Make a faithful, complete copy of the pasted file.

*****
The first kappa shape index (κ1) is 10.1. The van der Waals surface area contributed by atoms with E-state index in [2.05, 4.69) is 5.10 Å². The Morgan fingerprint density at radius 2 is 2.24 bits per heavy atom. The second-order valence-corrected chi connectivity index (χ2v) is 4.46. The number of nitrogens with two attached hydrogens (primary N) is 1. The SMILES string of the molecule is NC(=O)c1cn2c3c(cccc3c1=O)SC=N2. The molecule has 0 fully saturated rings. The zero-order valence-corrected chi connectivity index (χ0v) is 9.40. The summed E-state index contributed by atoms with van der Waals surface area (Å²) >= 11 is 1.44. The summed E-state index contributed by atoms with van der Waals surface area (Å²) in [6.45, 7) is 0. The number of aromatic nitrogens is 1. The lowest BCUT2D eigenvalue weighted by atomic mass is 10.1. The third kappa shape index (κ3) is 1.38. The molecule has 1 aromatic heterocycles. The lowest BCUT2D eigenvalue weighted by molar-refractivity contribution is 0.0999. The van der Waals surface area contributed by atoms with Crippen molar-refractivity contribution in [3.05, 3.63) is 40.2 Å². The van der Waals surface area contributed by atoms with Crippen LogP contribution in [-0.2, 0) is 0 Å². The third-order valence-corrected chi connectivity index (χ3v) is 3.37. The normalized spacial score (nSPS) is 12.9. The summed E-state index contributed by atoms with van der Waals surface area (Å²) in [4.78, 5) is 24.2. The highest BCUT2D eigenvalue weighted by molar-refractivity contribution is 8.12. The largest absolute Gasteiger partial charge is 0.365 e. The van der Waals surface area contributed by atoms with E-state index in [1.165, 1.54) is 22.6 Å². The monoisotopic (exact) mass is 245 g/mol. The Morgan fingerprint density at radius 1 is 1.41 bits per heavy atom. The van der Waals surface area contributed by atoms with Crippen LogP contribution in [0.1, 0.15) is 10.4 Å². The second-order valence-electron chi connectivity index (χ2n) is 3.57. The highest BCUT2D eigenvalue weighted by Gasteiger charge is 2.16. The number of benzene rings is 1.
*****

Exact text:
The first kappa shape index (κ1) is 10.1. The van der Waals surface area contributed by atoms with E-state index in [2.05, 4.69) is 5.10 Å². The Morgan fingerprint density at radius 2 is 2.24 bits per heavy atom. The second-order valence-corrected chi connectivity index (χ2v) is 4.46. The number of nitrogens with two attached hydrogens (primary N) is 1. The SMILES string of the molecule is NC(=O)c1cn2c3c(cccc3c1=O)SC=N2. The molecule has 0 fully saturated rings. The zero-order valence-corrected chi connectivity index (χ0v) is 9.40. The summed E-state index contributed by atoms with van der Waals surface area (Å²) >= 11 is 1.44. The summed E-state index contributed by atoms with van der Waals surface area (Å²) in [6.45, 7) is 0. The number of aromatic nitrogens is 1. The lowest BCUT2D eigenvalue weighted by atomic mass is 10.1. The third kappa shape index (κ3) is 1.38. The molecule has 1 aromatic heterocycles. The lowest BCUT2D eigenvalue weighted by molar-refractivity contribution is 0.0999. The van der Waals surface area contributed by atoms with Crippen molar-refractivity contribution in [3.05, 3.63) is 40.2 Å². The van der Waals surface area contributed by atoms with Crippen LogP contribution in [-0.2, 0) is 0 Å². The third-order valence-corrected chi connectivity index (χ3v) is 3.37. The normalized spacial score (nSPS) is 12.9. The summed E-state index contributed by atoms with van der Waals surface area (Å²) in [4.78, 5) is 24.2. The highest BCUT2D eigenvalue weighted by molar-refractivity contribution is 8.12. The largest absolute Gasteiger partial charge is 0.365 e. The van der Waals surface area contributed by atoms with E-state index in [1.165, 1.54) is 22.6 Å². The monoisotopic (exact) mass is 245 g/mol. The Morgan fingerprint density at radius 1 is 1.41 bits per heavy atom. The van der Waals surface area contributed by atoms with Crippen LogP contribution in [0.1, 0.15) is 10.4 Å². The second-order valence-electron chi connectivity index (χ2n) is 3.57. The highest BCUT2D eigenvalue weighted by Gasteiger charge is 2.16. The number of benzene rings is 1.